TV Gets the War of 1812 Wrong
Dan Gardner, in the Ottawa Citizen (Sept. 14, 2004):
Popular interpretations of history are always laced with national mythology which is why they are often excellent illustrations not of the era they discuss but the time in which they are produced. The New York Times delivered a striking, and scary, example of this rule on Sunday, in the form of a four-page insert advertising a documentary called First Invasion: The War of 1812.
To be clear, I have not seen the documentary itself. It aired Sunday night in the U.S. on the History Channel, which is not available here thanks, as always, to the CRTC. But with three full pages of text, the insert is substantial enough -- even allowing for the puffery of advertising -- to warrant examination on its own.
It is a brilliant artifact, so evocative of this moment that I can see future historians poring over it to get the feel of America in 2004. It could not have been printed in the post-Vietnam years, nor the get-rich 1990s. No, it could only have been created in a time when American patriotism has swelled into the all-consuming ideology last seen during the Red Scare years -- a time when skepticism is suspicious, nuance smacks of liberal treason, and politicians are cheered for proclaiming that America, like the Blues Brothers, is on a mission from God.
Like all good advertising, the insert pounds its three themes as clearly and relentlessly as the drummer on a trireme. America is pure and righteous. The American spirit cannot be broken by the enemy. And -- just in case the title isn't quite blunt enough -- at a time of war against another alien foe that struck home, Americans should recall the first perfidious assault upon the nation.
In this version of events, the war began solely because the British were grasping imperialists who didn't accept American independence. They incited Indian attacks, seized American ships and press-ganged American sailors. Conquest and subjugation were imminent and so, driven by "duty, honour and the glory of a young country standing up for itself," President James Madison declared war.
Sadly, "America's first campaign, an attack on Canada, was a disaster." American forces were informal and ill-equipped "and even though most British forces were distracted by their war with Napoleon in France, those that were available clearly outnumbered and outclassed the Americans."
Then the British struck at the nation's heart: Washington D.C. Redcoats stood in the holy of holies, the White House, toasted the king and then torched the building. And many others.
"The burning of Washington could have broken America's will," the insert intones. But no. America "showed its character."
Brave defenders withstood a terrible bombardment in Baltimore, inspiring The Star Spangled Banner. And at the Battle of New Orleans Andrew Jackson -- "Old Hickory" -- licked the redcoats and "permanently won American's Independence."
Please note the capital "I" on Independence. This is History we're talking about. No less than God's Grand Design.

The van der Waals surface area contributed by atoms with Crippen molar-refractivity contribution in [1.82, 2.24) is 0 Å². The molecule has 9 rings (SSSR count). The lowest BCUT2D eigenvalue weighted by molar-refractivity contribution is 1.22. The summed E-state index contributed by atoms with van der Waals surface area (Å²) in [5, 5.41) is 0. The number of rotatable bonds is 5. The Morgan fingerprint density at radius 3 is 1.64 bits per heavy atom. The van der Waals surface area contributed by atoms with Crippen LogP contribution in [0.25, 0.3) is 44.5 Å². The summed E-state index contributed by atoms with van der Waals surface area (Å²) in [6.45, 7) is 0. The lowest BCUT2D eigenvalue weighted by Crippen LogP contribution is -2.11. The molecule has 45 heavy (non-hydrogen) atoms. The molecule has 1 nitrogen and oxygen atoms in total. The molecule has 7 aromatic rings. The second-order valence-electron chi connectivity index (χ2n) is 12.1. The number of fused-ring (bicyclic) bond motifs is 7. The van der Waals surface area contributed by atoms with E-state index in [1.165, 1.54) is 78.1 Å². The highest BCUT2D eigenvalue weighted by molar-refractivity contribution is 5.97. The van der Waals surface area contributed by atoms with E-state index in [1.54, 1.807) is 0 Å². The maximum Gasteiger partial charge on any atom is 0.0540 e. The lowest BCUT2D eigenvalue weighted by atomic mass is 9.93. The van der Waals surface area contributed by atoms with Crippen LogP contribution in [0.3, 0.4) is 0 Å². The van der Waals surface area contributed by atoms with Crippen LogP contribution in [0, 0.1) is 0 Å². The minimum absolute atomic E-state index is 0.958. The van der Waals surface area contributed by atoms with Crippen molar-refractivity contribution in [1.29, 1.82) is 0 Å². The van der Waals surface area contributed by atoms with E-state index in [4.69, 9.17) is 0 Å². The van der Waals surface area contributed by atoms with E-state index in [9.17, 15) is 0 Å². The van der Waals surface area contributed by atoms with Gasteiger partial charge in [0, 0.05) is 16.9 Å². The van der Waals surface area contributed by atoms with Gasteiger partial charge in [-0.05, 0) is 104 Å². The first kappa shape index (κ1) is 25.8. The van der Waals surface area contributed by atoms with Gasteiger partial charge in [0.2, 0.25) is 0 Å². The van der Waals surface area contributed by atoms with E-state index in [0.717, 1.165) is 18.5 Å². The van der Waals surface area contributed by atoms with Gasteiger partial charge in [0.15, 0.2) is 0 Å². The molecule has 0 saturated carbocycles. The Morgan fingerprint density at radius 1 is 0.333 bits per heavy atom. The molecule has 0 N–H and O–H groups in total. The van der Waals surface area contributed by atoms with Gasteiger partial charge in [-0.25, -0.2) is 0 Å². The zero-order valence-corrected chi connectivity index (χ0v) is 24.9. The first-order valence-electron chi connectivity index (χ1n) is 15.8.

Now, this tale may not produce a lump in every throat. Some may quibble. Like Canadians, for instance. And liberals. Liberals are always quibbling. Just look at John Kerry. What a quibbler.
Historians, too, might toss in some treasonous nuance. Little things, such as the fact that the British flag prominently depicted in the insert is upside-down. And that the whole thesis -- which is a turbo-charged version of the mythology taught to American schoolchildren in generations past -- is drivel.
Britain was not "distracted" by Napoleon. It was locked in a death-struggle. North America was the distraction. And while British statesmen had contemptuously refused to treat the U.S. as a independent equal, they were not plotting to bring the colonies to heel. In fact, British forces in North America were perilously thin: At the time of the American invasion, there were just 4,500 soldiers in Upper Canada.
As for the sacking of Washington, it was explicitly carried out in retaliation for the American burning of York (Toronto) -- and even then only after the Americans refused an offer to settle the matter by paying reparations.
Napoleon's defeat strengthened the British hand, but there was still no appetite for conquest. "Half the people of England do not know that there is a war with America," a British editor told President Madison in 1814, "and those who did had forgotten it."
Historians might also quibble about the purity of American motives. "The acquisition of Canada this year, as far as the neighbourhood of Quebec, will be a mere matter of marching,"Thomas Jefferson boasted in 1812 to Madison, "and will give us experience for the attack on Halifax next, and the final expulsion of England from the American continent."
Many Americans saw Canada as the unfinished business of the revolution. War would finally clear out Britain and leave America a free hand to expand across the continent. This view was particularly popular in the South and West, the two regions which just happened to be (as political consultants would put it today) Madison's base.
The resolution of the war gave neither side cause to crow and claim victory.
The Americans finally accepted a continued British presence to their north.
And Britain fully acknowledged American independence....